THE BATTLE FOR THE BIBLE, by Harold Lindsell

Published on October 7, 2021 by Steve West

Zondervan, 1977 | 218 pages

A Brief Book Summary from Books At a Glance

by Steve West


About the Author

Harold Lindsell served as vice-president and professor at Fuller Theological Seminary and professor at Columbia Bible College, and at Northern Baptist Seminary. He also served for a time as the editor of Christianity Today.



In this book, Lindsell calls the evangelical church to engage in a defense of biblical inerrancy. He presents historical sketches to show that many people and groups within evangelicalism are rejecting inerrancy, and he charts out the theological implications for this rejection. Lindsell argues that the issue of inerrancy is the major theological issue for evangelicalism today and that it will be disastrous if the church does not stand for the truth and defend the entire trustworthiness of Scripture as a whole, and in all of its parts.


Table of Contents

Chapter 1 Inerrancy an Evangelical Problem
Chapter 2 Inerrancy a Doctrine of Scripture
Chapter 3 Infallibility in the Church
Chapter 4 The Lutheran Church – Missouri Synod Battle
Chapter 5 The Southern Baptist Convention
Chapter 6 The Strange Case of Fuller Theological Seminary
Chapter 7 Other Denominations and Parachurch Groups
Chapter 8 Deviations That Follow When Inerrancy is Denied
Chapter 9 Discrepancies in Scripture
Chapter 10 How Infection Spreads
Chapter 11 The Conclusion of the Matter




Chapter 1: Inerrancy an Evangelical Problem

The doctrine of Scripture is fundamental since the Bible is the basis for all of our religious knowledge. Special revelation is necessary for salvation, and there would be no Christian faith without it. To the question as to whether or not the Bible is trustworthy, three answers can be given: It is not at all trustworthy, it is totally trustworthy, or it is partially trustworthy. The consensus of church history has been that the Bible is entirely trustworthy—it is infallible and inerrant. Fundamentalists and evangelicals have held this view, but now some evangelicals are moving away from it and introducing qualifications.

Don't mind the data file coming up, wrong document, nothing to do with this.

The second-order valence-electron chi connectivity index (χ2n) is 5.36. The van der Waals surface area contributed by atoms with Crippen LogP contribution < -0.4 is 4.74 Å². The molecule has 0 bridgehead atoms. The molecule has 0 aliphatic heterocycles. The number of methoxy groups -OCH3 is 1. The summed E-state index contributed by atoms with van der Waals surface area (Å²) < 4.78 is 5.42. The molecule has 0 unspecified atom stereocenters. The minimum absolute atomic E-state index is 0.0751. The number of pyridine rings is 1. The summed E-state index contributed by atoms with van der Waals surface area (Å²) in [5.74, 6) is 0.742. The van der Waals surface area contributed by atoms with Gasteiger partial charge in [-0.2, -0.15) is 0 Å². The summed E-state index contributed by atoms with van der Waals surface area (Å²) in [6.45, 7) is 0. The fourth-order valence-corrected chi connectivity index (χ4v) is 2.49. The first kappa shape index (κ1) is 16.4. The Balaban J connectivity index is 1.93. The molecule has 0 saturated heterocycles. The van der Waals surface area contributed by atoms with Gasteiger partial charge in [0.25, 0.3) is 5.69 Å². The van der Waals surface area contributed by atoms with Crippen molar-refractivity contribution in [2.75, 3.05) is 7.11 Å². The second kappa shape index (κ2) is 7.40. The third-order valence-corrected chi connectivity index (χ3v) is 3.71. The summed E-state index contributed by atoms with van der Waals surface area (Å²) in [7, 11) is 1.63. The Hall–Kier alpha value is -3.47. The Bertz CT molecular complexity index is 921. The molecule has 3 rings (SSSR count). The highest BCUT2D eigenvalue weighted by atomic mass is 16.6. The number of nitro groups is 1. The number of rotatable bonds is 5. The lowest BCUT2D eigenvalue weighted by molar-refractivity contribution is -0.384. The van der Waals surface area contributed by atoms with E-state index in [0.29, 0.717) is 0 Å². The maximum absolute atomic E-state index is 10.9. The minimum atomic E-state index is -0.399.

It is possible to have a faulty doctrine of Scripture and still be saved, but there are many problems that attach to an insufficient view of the Bible. The biblical authors accepted other parts of Scripture as entirely trustworthy. Since many denominations, schools, and churches hold to creeds and statements of faith that affirm inerrancy, it is unethical to sign these statements and deny the doctrine. One’s doctrine of Scripture is often a test case for fidelity to the orthodox understanding of other doctrines. We need to be irenic, but peace cannot be maintained at the expense of truth. When inerrancy is denied, other doctrines will be doubted or denied as well. This great issue of infallibility needs to be discussed openly today, and ad hominem attacks need to be avoided. . . .

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THE BATTLE FOR THE BIBLE, by Harold Lindsell

Zondervan, 1977 | 218 pages

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